Province urging Manitobans to get flu shots

Province urging Manitobans to get flu shots

Dr. Frank Welch, medical director for the Louisiana Department of Health Immunization Program, said not only do flu shots protect individuals from getting the flu, it also keeps people from spreading it to others who are more vulnerable.

Influenza spreads when a person comes into contact with droplets from an infected person who coughs or sneezes.

The flu shot provides protection from the influenza virus strains expected to be circulating this season based on worldwide trends identified by the World Health Organization.

The province said the flu contributed to the deaths of 12 people and the hospitalization of another 150, and that it is important for all Manitobans older than six months to get immunized. "However, influenza is different - it is a serious infection of the airways that can be quite severe". Symptoms can include fever, headache, runny nose, sore throat, or cough.

"Some people are not eligible for a flu shot, which makes it especially important that others in the community get vaccinated", Welch said. This year's flu shot offers protection against two influenza A viruses (an H1N1 and an H3N2 virus) and one influenza B virus.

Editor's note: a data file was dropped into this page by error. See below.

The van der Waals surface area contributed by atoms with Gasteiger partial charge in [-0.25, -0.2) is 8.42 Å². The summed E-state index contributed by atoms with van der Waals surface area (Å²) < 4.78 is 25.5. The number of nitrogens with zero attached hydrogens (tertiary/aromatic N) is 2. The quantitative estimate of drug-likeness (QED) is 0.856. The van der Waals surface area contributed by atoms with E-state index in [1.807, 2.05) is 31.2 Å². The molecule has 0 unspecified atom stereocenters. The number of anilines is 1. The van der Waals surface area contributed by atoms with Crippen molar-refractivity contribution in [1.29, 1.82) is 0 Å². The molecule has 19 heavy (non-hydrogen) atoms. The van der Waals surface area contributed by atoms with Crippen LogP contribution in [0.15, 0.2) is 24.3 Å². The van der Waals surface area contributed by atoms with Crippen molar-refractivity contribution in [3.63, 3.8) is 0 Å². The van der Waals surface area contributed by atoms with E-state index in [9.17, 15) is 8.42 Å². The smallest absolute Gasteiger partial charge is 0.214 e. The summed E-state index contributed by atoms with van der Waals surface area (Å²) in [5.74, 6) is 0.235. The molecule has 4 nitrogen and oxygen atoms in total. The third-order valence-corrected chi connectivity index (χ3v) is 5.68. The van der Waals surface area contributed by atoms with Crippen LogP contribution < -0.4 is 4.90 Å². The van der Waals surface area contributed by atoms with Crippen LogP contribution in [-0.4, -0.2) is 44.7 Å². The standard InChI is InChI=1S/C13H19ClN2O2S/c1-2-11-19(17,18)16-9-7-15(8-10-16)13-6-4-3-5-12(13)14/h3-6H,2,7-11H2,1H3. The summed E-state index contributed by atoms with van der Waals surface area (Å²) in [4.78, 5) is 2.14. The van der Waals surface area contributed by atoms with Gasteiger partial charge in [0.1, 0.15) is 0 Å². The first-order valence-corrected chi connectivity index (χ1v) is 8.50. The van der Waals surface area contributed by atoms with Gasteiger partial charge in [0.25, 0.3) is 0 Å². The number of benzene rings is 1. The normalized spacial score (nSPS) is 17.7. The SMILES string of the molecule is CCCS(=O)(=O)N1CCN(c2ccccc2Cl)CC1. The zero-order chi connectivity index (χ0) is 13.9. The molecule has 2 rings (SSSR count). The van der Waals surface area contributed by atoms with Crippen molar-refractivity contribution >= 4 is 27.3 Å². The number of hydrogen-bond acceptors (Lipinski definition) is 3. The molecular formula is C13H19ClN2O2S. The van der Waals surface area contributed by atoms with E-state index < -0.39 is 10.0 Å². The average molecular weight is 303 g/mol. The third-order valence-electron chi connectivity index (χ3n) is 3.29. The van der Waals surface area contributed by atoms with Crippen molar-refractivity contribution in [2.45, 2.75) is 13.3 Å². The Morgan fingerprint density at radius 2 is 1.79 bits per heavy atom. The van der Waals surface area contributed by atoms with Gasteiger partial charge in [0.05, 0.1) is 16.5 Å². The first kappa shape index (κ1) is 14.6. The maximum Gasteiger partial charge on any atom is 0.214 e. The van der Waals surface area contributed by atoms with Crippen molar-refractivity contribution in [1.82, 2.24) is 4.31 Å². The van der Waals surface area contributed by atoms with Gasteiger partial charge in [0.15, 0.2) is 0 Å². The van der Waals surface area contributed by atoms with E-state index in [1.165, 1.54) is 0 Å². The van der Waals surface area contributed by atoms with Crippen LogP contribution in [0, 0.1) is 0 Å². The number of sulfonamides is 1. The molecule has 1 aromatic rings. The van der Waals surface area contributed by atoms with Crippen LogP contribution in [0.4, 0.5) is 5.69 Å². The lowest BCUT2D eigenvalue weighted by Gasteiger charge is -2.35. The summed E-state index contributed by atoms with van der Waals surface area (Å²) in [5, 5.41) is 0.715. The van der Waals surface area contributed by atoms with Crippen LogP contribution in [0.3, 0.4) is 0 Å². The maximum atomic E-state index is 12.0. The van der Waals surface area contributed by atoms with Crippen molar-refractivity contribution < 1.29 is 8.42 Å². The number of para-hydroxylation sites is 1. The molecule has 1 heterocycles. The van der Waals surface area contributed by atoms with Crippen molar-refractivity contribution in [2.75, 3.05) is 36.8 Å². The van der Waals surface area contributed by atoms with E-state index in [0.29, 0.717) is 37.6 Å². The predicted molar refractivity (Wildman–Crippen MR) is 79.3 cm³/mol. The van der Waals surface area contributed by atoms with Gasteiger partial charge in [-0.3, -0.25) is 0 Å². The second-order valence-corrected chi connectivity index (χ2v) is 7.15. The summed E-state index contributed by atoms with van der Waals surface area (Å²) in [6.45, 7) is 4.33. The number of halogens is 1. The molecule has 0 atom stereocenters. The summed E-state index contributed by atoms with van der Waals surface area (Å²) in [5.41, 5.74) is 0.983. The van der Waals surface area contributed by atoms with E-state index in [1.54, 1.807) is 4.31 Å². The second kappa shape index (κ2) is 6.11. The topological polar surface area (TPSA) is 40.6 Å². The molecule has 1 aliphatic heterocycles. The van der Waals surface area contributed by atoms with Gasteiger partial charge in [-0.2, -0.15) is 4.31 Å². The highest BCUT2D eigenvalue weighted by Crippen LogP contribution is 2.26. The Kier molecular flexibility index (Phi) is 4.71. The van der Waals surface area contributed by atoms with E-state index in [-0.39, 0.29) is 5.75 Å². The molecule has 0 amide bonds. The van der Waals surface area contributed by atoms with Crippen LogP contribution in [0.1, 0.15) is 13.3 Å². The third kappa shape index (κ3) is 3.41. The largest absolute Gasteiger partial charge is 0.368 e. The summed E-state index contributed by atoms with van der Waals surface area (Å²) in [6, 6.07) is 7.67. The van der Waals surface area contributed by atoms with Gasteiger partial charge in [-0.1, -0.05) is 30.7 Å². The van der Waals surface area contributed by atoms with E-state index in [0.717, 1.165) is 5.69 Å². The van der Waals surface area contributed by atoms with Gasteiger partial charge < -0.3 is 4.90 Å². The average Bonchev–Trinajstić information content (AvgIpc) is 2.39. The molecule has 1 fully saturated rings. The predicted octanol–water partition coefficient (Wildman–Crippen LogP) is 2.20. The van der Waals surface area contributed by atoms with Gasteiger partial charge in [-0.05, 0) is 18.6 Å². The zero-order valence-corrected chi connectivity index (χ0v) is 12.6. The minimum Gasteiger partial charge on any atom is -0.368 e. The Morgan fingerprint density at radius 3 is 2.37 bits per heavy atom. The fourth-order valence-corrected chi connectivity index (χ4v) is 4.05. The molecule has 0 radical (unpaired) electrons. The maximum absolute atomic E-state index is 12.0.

The flu shot is free for those at risk of complications from influenza and those in contact with people at risk.

The Department of Health says the influenza A case involves a Lawrence County resident in his or her 20s.

Manitobans over the age of 65 should also get a pneumococcal (Pneu-P-23) vaccine at the same time as the flu vaccine.

Flu vaccines can be obtained at local pharmacies and primary care physicians' offices or health centers. By following this policy, you will help to protect the people you are visiting from getting a potentially serious illness.

Regional health authorities will soon begin immunization clinics.